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Structured Products – Risk is Back

It sounds counter-intuitive, but there are good reasons why it’s happening, says Ian Lowes, MD of Lowes Financial Management and Founder of StructuredProductReview.com. 

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Financial Services is an ever-changing landscape, constantly shifting with the socio-economic conditions of the time. Taking the ‘glass half empty’ approach, many of these changes can be a source of frustration – and to be honest, there are few of them that we have any real individual control over. I’m sure most of us have experienced more than a little disruption over the previous years as markets have crashed and recovered. However, not all of these changes are bad, and even in the worst environments there have been some fantastic opportunities for investors.

So, for the purposes of this article, I would like to take a much more neutral view, and just take a snapshot of where the UK retail structured product market currently sits in relation to five years ago. And also to think about how those products that have matured in the first quarter of this year (that is, were launched as far back as 2008) have performed.

 

Underlying Trends

Structured products are a relatively late entrant to the UK retail investment market, so you could say that a five-year period represents a significant portion of their ‘lives’ to date. And in that time, as you would expect, based at least in part on investor demand, the market has been shaped and moulded.

At the same time, the pricing of structured products themselves is based on a variety of factors – notably the volatility in the underlying measurement and the financial strength of the counterparty to the investment.

And of course, the position and movement of the underlying index can also change what investors consider to be ‘good value’. Given that structured products have a limited offer period, and that new products coming to market will inevitably reflect the historic conditions at that time, it is possible to trace strong themes and trends, both in respect of the general terms on offer and in respect of the most prevalent product types and payoff shapes.

‘Capital Protected’ Products in Decline

The first, and probably most obvious, shift in focus of the structured product market between 2009 and today is the significant reduction in the numbers of capital ‘protected’ products and the increase in capital-at-risk. Back in 2009, almost 23% of the structured products launched in the IFA distributed UK retail space were capital ‘protected’ products. By 2013, this figure had fallen to just 2.5%, and so far in 2014 they only represent around 1.6% of the products that have been offered.

 

Fewer Structured Deposits

The proportion of products that are structured deposits has also fallen, albeit not quite so dramatically, from 28.5% in 2009 to 17.75% in 2013 and 14.06% so far in 2014. In contrast, just under half of the products that were launched in 2009 were capital at risk products, a figure that is over 84% to date in 2014.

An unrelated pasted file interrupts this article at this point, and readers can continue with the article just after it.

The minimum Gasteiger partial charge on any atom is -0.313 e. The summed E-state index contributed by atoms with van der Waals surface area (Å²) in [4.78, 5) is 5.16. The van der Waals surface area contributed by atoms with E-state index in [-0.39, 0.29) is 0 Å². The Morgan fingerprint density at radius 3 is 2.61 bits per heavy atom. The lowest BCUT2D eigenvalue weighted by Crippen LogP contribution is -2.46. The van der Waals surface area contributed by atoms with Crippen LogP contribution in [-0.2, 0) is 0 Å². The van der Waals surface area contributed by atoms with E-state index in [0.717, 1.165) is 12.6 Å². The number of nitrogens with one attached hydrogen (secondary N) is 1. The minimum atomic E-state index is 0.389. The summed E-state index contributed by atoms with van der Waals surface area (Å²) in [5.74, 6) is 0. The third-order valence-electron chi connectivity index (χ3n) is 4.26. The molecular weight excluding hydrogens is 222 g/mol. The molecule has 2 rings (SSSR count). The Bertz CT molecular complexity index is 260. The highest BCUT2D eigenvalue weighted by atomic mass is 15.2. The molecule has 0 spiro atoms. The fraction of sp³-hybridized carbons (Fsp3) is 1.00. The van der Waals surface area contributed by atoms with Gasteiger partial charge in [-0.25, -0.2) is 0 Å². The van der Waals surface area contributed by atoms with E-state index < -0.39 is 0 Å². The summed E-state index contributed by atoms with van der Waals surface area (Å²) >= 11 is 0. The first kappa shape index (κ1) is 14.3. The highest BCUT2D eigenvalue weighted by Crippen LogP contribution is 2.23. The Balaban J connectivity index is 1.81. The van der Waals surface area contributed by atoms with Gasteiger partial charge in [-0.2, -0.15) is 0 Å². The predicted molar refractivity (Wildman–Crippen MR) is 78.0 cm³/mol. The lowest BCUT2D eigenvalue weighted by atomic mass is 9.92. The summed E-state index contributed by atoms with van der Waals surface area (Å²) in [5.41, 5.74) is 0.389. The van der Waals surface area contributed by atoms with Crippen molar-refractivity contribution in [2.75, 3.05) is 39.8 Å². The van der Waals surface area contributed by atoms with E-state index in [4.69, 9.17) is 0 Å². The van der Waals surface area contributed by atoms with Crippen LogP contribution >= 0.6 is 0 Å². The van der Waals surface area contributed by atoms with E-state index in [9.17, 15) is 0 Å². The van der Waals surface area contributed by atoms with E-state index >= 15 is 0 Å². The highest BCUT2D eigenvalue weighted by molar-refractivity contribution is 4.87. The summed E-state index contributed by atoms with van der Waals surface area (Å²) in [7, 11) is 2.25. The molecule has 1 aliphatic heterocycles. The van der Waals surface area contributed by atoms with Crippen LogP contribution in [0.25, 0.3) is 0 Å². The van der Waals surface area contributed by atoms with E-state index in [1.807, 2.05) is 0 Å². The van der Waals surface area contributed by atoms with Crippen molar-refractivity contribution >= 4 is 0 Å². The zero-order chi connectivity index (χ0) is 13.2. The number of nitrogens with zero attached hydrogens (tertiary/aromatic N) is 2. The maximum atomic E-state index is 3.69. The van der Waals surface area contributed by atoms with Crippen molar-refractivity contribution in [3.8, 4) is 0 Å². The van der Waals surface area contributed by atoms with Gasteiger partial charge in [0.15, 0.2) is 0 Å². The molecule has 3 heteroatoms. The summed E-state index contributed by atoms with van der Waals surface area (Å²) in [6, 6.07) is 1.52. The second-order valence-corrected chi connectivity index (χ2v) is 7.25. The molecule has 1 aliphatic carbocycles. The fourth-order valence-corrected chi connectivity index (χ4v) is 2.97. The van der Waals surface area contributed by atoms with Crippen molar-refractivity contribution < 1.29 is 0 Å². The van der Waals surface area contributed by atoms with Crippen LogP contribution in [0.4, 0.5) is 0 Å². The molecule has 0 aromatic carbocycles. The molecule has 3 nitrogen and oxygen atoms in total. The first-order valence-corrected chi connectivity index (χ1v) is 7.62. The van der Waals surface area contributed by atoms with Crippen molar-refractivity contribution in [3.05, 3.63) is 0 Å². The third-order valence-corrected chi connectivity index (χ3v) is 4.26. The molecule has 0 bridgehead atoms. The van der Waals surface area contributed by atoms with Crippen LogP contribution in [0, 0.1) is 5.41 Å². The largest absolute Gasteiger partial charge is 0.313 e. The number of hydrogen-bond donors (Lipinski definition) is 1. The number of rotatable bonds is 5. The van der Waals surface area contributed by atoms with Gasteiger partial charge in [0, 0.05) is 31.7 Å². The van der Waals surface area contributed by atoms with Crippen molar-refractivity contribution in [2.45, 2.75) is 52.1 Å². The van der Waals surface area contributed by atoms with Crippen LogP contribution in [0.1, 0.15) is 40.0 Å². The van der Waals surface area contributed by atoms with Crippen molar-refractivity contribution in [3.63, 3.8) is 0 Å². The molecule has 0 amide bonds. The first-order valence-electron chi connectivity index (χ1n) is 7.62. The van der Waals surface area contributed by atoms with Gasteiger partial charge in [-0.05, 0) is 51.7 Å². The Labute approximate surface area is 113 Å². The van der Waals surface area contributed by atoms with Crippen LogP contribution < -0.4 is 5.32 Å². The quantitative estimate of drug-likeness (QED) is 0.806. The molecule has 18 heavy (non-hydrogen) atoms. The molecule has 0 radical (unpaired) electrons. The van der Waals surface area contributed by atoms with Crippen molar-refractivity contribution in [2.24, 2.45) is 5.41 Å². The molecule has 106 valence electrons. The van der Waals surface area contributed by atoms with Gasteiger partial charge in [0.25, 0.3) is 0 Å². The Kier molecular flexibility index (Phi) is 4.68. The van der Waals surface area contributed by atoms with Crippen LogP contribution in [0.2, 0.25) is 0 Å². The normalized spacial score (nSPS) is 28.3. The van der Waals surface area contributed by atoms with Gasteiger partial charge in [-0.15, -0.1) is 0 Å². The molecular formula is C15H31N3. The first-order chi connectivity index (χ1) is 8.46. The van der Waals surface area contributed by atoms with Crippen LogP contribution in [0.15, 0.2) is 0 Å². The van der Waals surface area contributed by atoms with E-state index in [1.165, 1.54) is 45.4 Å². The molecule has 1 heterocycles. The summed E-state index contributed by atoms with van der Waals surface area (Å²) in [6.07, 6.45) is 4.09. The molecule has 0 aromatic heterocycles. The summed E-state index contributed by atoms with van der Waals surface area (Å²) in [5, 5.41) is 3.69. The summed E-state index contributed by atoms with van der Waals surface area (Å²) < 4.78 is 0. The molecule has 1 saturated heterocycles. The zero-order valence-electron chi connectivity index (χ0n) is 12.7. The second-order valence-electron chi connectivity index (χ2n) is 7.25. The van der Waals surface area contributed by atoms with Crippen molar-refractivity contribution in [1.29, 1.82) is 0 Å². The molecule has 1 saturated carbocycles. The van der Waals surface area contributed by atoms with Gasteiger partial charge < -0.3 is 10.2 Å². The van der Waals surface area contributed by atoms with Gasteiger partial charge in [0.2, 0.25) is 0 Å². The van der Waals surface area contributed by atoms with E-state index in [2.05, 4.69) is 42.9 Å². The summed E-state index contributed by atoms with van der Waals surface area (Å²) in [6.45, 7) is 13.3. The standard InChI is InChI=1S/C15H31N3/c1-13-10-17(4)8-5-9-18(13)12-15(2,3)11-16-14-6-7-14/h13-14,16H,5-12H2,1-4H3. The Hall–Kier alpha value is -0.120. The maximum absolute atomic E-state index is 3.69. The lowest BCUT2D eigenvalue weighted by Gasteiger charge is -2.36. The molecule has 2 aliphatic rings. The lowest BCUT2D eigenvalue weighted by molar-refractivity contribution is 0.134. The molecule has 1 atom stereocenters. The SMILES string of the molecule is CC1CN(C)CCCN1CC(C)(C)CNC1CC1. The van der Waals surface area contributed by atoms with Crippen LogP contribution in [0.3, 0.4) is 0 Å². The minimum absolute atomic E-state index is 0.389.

Does that Mean Risk is Being Accepted?

Does this mean that investors are becoming increasingly comfortable with risk? Maybe. But, perhaps more pertinently, pricing conditions have changed dramatically during that period – and recently it simply has not been possible for capital ‘protected’ products and structured deposits to offer the same level of potential returns that they did back in 2009. Consequently, these sorts of products are less likely to garner interest from investors, so the natural balance of ‘supply and demand’ has shifted the focus away from this end of the risk spectrum.

It’s All In The Returns

The balance of risk and reward comes across very clearly in the returns that IFA-distributed structured products generated in the first quarter of 2014. Somewhat surprisingly, overall structured deposits outperformed capital ‘protected’ products, returning an average annualized gain of 4.94% against 4.50%.

The pattern was, however, reversed in the best 25% of maturities of each product type, with the capital ‘protected’ products generating an average annualized gain of 8.95% against the 8.38% of the structured deposits. More expectedly, although nevertheless impressive, the average annualised return of capital-at-risk products was almost double those of the capital ‘protected’ products and structured deposits, standing at 9.01%, and the best 25% produced a notable 14.58% on an annualised basis.

So where are we now? Well, structured products certainly seem to be here to stay and, with the returns that they have been generating, alongside their varying elements of capital protection, I can only envisage an increasing number of investors viewing them as an important and beneficial element of their overall investment portfolio. Undoubtedly the UK retail structured product market will continue to develop and adapt to changing circumstances – and I for one am excited about being part of its evolution.

 

 

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